Durable World is built using an authoritative client model. The client runs a compiled game directly in the browser, built into WebAssembly, so it can run without needing to download a platform-specific client to your local machine. The server, which runs entirely on Cloudflare Workers, can be interacted with via WebSockets, and uses Durable Objects to manage game state.

Much like the Doom example we showcased on our blog, the Durable Object managed by the Workers application acts as a message router, accepting game state changes from clients, and retaining a list of active clients that receive those updates via the Worker.

Managing connections: the Character Durable Object

My biggest fear before embarking on this project was working with Durable Objects. Even though I’ve never made any sort of serious game with Unity, and I couldn’t even define C# variables without doing Google searches on basic syntax, something about the conceptual pieces of Durable Objects has continued to be intimidating to me, down to the moment I started writing actual code.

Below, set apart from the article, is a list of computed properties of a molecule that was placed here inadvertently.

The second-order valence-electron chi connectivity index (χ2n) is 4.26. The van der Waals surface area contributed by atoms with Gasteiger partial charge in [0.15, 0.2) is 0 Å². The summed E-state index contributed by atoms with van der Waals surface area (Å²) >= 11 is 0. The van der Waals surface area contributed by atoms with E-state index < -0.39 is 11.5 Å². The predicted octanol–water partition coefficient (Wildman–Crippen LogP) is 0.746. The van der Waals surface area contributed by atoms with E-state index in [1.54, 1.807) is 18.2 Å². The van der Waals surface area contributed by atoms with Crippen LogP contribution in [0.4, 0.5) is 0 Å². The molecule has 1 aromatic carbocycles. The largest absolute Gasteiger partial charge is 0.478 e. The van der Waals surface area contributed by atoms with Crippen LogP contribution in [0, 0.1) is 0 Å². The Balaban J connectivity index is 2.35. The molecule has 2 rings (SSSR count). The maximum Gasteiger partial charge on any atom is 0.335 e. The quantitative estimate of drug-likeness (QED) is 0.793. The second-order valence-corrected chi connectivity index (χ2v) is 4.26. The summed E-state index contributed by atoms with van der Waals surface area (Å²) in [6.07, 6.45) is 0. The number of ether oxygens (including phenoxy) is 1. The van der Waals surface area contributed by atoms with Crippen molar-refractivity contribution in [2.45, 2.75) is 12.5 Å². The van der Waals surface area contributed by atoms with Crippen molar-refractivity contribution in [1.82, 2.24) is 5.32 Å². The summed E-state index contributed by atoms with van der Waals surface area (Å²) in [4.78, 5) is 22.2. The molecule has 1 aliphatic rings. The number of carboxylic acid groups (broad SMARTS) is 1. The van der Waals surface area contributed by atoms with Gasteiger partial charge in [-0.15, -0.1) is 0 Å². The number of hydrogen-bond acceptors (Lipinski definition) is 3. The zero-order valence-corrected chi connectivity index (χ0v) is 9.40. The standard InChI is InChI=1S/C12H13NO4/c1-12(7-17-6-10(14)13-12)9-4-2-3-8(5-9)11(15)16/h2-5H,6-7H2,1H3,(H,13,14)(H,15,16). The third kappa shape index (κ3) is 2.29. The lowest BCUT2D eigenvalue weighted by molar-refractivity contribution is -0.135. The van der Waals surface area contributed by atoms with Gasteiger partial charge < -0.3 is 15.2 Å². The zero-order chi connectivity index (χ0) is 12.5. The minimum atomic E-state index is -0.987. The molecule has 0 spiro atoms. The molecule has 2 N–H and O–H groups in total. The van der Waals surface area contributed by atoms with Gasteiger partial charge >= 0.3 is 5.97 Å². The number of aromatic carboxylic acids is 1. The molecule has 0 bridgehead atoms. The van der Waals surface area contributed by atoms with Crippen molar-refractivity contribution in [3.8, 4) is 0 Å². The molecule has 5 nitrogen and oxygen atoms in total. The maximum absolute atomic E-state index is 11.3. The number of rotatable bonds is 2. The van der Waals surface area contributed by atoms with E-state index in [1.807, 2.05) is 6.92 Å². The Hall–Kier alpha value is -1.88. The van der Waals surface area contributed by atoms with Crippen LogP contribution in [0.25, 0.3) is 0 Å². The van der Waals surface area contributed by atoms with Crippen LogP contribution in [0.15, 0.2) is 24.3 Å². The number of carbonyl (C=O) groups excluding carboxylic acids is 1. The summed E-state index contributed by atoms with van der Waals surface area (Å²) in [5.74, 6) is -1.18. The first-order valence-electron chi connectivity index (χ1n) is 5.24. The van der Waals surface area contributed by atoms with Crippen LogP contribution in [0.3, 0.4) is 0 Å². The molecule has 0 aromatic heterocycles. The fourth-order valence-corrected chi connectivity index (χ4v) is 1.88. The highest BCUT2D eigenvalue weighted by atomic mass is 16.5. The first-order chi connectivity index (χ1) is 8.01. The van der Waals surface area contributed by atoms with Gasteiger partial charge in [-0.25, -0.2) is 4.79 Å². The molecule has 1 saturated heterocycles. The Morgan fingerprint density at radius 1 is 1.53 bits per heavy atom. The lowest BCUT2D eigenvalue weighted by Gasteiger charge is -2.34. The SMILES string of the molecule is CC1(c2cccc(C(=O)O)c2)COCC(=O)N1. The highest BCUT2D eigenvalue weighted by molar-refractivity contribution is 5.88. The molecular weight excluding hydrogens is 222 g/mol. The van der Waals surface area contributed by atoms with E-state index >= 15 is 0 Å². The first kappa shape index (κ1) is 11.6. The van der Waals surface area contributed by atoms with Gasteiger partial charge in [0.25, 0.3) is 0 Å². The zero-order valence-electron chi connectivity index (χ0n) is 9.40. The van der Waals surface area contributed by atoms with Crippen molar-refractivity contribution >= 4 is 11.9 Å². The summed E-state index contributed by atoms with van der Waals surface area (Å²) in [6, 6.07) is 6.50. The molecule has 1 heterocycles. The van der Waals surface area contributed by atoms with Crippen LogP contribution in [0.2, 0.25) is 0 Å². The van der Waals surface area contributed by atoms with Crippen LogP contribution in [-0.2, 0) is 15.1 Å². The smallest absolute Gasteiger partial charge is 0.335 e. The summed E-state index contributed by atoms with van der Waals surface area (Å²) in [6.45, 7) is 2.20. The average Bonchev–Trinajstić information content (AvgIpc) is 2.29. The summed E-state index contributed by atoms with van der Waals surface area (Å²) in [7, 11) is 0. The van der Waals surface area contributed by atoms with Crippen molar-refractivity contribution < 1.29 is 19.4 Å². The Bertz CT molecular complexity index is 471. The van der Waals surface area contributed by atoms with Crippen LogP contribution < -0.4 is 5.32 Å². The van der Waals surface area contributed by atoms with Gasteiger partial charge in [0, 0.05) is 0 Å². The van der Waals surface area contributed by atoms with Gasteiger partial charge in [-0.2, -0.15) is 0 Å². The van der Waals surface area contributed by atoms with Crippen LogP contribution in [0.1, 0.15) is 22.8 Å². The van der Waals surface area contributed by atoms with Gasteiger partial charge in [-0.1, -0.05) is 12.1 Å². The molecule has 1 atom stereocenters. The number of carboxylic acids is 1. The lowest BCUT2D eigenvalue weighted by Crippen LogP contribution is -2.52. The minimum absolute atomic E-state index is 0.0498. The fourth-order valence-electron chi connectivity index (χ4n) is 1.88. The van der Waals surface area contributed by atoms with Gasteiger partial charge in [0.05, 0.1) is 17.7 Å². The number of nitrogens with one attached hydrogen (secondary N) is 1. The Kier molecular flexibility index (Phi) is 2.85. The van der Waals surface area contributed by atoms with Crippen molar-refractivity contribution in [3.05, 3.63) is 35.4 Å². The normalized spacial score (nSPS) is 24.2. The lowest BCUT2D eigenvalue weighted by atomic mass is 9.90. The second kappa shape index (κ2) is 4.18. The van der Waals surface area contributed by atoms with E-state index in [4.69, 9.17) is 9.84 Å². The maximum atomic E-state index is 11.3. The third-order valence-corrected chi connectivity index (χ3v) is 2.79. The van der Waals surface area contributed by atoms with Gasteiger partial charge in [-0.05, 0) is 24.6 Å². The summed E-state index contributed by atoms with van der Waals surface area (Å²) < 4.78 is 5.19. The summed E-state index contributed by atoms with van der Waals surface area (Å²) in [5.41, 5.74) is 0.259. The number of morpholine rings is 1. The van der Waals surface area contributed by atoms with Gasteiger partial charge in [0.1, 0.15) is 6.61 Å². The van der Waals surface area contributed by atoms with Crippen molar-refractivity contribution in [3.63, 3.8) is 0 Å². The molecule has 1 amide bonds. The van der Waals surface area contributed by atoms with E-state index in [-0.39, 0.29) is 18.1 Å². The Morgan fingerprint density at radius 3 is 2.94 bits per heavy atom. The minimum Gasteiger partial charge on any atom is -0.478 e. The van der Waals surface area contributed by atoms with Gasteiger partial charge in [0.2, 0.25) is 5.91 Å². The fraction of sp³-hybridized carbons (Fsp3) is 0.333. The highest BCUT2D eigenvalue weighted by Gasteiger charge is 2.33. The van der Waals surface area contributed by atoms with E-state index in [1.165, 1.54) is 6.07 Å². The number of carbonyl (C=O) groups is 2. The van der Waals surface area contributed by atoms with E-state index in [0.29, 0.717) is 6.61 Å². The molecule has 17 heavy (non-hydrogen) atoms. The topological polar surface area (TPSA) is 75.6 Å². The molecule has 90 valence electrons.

Imagine my surprise when writing Durable Objects and working with the API turned out to be incredibly easy.

The Character module, a Durable Object using our new module support in Workers, is built on top of our modules-rollup-esm template. The module handles incoming requests, and acts as a WebSocket provider for clients:

export class Character {
  constructor(state, env) {
    this.state = state;
    this.env = env
  }

  async initialize() {
    let stored = await this.state.storage.get("state");
    this.value = stored || { users: [], websockets: [] }
  }

  async handleSession(websocket, ip) {
    websocket.accept()
    // Game state code
  }

  // Handle HTTP requests from clients.
  async fetch(request) {
    if (!this.initializePromise) {
      this.initializePromise = this.initialize().catch((err) => {
        this.initializePromise = undefined;
        throw err
      });
    }
    await this.initializePromise;

    // Apply requested action.
    let url = new URL(request.url);

    switch (url.pathname) {
      case "/websocket":
        if (request.headers.get("Upgrade") != "websocket") {
          return new Response("Expected websocket", { status: 406 })
        }
        let ip = request.headers.get("CF-Connecting-IP");
        let pair = new WebSocketPair();